The Rhode Island Superior Court had the benefit of the decisions from Iowa and Massachusetts when it was asked to dismiss an action brought by the policyholders of a mutual insurance company. Heritage Healthcare Services, Inc. v. The Beacon Mutual Insurance Co., 2004 WL 253547 ( R.I.Super. Jan. 21, 2004). The lawsuit was brought to force the mutual to issue dividends from excess surplus in accordance with a plan that the mutual had successfully sought state legislative approval of a few years earlier. Id. at *1. The policyholders alleged breach of contract and breach of fiduciary duty against the mutual and its directors and the defendants moved to dismiss, in part because the company owed no fiduciary duty to the policyholders. Id. at *3.

Noting that the issue of whether a mutual insurance company owed a fiduciary duty to its policyholders was one of first impression in that state, the court compared the policyholders' position to the position of shareholders relative to a stock company. Id. at *4. It then reviewed the case law from other jurisdictions, and while it acknowledged that the contractual relationship existing between the mutual and its policyholders was cause for distin[ction] in some circumstances, the court found that a fiduciary duty similar to that a stock company owes its shareholders is present when the policyholder is asserting ownership or equity rights as opposed to any right to coverage. In doing so, the court reached the following conclusion:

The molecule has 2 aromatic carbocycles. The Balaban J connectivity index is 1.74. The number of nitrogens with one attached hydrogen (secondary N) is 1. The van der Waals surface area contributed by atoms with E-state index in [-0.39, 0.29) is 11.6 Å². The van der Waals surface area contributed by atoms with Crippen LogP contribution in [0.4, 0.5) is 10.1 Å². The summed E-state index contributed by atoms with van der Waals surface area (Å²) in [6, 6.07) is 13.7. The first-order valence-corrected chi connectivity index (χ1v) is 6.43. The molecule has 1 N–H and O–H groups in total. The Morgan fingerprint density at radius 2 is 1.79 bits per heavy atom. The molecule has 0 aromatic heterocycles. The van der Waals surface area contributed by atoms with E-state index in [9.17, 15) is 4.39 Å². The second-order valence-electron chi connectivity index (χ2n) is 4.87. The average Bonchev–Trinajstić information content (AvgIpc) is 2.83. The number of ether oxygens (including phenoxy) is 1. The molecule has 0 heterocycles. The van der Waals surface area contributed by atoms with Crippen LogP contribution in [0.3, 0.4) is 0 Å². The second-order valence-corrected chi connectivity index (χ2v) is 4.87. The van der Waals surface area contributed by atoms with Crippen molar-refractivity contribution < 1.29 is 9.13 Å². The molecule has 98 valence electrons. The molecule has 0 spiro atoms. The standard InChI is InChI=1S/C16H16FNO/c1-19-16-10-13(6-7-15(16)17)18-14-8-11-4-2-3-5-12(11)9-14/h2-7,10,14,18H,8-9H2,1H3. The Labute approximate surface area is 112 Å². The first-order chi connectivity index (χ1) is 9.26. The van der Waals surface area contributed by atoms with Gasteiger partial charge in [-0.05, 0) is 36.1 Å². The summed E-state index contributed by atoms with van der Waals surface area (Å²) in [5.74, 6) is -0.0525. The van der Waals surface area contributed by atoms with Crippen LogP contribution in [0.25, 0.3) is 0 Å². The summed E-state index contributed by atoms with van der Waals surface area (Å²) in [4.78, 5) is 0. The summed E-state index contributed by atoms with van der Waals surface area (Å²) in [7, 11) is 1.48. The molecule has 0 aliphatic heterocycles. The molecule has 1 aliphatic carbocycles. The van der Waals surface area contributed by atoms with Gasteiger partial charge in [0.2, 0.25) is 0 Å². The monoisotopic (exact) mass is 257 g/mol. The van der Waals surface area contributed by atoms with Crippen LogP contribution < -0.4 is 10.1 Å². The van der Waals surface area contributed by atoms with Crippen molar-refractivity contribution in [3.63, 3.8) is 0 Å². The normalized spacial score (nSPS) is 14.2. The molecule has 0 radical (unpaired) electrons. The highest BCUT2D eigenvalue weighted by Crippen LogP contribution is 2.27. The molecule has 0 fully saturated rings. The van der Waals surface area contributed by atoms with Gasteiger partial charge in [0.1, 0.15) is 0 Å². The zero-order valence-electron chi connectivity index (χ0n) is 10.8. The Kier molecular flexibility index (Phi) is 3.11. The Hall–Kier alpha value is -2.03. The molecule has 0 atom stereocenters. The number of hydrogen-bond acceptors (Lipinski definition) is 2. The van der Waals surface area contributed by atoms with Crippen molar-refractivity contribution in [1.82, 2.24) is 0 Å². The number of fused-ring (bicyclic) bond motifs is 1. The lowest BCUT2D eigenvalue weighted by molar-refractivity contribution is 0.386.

The case law suggests that whether a mutual insurance company owes a fiduciary duty to its policyholders hinges on the claim involved. Specifically, the insurance company does not owe a fiduciary duty requiring it to act with the utmost good faith where the insured is disputing the treatment of the insured's claim to the company. However, when dealing with claims involving policyholders who are acting in their capacity as owners, courts generally treat policyholders as being entitled to the same fiduciary duty as owed to stockholders.

In the instant case, the fiduciary duty claims asserted by Plaintiff involve the decision by corporate executives to retain excess profits, rather than an individual claim under an insurance policy. Therefore, in this case, the claims as alleged implicate the policyholders' rights as owners rather than as insureds. As a result, Defendants owe a fiduciary duty to its [sic] policyholders under the facts as pled.

Id. at *5. The court never differentiated between the corporate defendant and the defendant directors in terms of the fiduciary duty owed to the policyholders.